Through TechSoup Global’s GuideStar International programme, we promote CSO transparency and reporting and, vitally, provide a venue for all organisations, regardless of their size or means, to describe their work to the public. In addition, our NGOsource initiative, undertaken in partnership with the U.S Council on Foundations, is creating a centralised repository that will offer the U.S. grantmaker community a streamlined solution to the often expensive, complicated, and duplicative task of equivalency determination (the process by which U.S. grantmakers evaluate whether a potential foreign grantee is the equivalent of a U.S. public charity).
With our global reach and experience in promoting CSO transparency and delivering eligibility verification services through our product donations programme* and NGOsource, we consider ourselves well placed to further develop these services, which we believe will help to address civil society’s Achilles heel; the paucity of information and transparency. These activities will enable more efficient and confident philanthropy, as well as broaden the number of CSOs known to funders, policy makers and regulators. And this can provide a real foundation upon which Zoellick’s vision of ‘modern multilateralism’ can be built.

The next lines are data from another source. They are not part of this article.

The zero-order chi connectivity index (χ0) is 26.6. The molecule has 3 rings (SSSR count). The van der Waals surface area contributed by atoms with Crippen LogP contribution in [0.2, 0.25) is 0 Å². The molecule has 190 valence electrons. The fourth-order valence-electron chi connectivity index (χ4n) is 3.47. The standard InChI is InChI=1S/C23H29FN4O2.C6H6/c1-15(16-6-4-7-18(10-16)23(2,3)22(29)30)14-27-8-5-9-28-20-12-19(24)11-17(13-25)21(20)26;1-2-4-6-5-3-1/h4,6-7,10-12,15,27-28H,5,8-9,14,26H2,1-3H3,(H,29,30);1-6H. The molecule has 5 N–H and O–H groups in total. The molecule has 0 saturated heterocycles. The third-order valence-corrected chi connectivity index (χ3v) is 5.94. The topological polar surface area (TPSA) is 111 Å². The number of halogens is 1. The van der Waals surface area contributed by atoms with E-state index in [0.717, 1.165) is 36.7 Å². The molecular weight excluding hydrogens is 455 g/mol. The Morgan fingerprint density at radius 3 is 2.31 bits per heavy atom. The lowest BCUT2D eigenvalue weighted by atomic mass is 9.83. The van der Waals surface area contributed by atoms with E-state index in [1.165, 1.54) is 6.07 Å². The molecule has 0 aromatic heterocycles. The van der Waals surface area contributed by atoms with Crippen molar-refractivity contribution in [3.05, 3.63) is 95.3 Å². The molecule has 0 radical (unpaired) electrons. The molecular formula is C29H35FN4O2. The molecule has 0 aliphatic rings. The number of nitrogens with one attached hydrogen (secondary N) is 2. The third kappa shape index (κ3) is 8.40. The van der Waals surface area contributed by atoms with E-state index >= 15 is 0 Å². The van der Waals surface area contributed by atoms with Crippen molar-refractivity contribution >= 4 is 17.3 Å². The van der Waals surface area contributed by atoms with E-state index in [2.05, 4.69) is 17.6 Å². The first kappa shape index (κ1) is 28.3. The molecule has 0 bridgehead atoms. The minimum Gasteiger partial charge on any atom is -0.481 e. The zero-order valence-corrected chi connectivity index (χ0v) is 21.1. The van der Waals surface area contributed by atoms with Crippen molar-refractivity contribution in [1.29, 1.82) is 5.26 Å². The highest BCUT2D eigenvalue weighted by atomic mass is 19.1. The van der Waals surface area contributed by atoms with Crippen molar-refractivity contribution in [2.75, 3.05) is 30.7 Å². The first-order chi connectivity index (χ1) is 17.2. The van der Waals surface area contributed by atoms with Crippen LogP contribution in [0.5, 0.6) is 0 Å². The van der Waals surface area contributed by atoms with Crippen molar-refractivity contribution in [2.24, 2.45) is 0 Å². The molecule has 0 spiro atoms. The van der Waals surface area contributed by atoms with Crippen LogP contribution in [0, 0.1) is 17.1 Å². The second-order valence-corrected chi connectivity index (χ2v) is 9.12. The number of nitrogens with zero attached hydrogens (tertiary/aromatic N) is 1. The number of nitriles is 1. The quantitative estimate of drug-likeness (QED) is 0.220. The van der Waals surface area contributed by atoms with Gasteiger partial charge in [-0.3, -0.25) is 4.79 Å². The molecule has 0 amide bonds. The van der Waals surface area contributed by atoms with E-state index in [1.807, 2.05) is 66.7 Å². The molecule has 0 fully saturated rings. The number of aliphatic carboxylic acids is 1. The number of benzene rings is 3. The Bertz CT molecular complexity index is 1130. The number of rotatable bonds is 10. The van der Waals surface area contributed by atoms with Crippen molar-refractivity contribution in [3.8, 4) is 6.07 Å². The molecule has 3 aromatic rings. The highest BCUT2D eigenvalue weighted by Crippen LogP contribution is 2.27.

* TechSoup Global operates what we believe to be the largest technology product philanthropy programme in the world, with a catalogue of more than 450 products generously donated by a growing roster of 44 technology corporations, including industry leaders such as Microsoft, Adobe, Cisco, Intuit, and Symantec. Globally, we work with partners in over 35 countries to provide a socially responsible supply chain for technology products and support, which connects and builds the capacity of CSOs and the disadvantaged communities that rely on them. To date, these partners have made more than USD$2 billion in product donations available to civil society.